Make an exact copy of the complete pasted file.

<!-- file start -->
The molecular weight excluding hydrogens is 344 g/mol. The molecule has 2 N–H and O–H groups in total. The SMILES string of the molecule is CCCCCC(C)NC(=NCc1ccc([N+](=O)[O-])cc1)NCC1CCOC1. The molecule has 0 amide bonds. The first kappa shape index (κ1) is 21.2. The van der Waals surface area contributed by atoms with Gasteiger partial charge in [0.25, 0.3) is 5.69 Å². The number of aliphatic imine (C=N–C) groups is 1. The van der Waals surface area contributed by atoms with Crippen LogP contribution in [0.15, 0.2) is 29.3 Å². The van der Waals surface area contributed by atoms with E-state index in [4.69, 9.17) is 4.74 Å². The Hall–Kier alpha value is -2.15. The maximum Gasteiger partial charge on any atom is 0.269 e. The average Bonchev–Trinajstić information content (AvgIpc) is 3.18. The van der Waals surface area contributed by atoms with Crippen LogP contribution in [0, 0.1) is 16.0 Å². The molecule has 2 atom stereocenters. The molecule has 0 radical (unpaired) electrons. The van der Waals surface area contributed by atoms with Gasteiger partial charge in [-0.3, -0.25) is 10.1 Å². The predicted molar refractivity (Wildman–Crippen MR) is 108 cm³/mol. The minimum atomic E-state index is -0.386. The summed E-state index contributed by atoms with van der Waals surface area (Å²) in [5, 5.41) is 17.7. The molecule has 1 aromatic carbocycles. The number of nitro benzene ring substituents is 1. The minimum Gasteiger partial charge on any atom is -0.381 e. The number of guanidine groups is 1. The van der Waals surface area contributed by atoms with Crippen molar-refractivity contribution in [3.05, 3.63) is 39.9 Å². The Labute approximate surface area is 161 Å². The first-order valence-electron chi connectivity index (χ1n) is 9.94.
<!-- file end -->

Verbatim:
The molecular weight excluding hydrogens is 344 g/mol. The molecule has 2 N–H and O–H groups in total. The SMILES string of the molecule is CCCCCC(C)NC(=NCc1ccc([N+](=O)[O-])cc1)NCC1CCOC1. The molecule has 0 amide bonds. The first kappa shape index (κ1) is 21.2. The van der Waals surface area contributed by atoms with Gasteiger partial charge in [0.25, 0.3) is 5.69 Å². The number of aliphatic imine (C=N–C) groups is 1. The van der Waals surface area contributed by atoms with Crippen LogP contribution in [0.15, 0.2) is 29.3 Å². The van der Waals surface area contributed by atoms with E-state index in [4.69, 9.17) is 4.74 Å². The Hall–Kier alpha value is -2.15. The maximum Gasteiger partial charge on any atom is 0.269 e. The average Bonchev–Trinajstić information content (AvgIpc) is 3.18. The van der Waals surface area contributed by atoms with Crippen LogP contribution in [0, 0.1) is 16.0 Å². The molecule has 2 atom stereocenters. The molecule has 0 radical (unpaired) electrons. The van der Waals surface area contributed by atoms with Gasteiger partial charge in [-0.3, -0.25) is 10.1 Å². The predicted molar refractivity (Wildman–Crippen MR) is 108 cm³/mol. The minimum atomic E-state index is -0.386. The summed E-state index contributed by atoms with van der Waals surface area (Å²) in [5, 5.41) is 17.7. The molecule has 1 aromatic carbocycles. The number of nitro benzene ring substituents is 1. The minimum Gasteiger partial charge on any atom is -0.381 e. The number of guanidine groups is 1. The van der Waals surface area contributed by atoms with Crippen molar-refractivity contribution in [3.05, 3.63) is 39.9 Å². The Labute approximate surface area is 161 Å². The first-order valence-electron chi connectivity index (χ1n) is 9.94.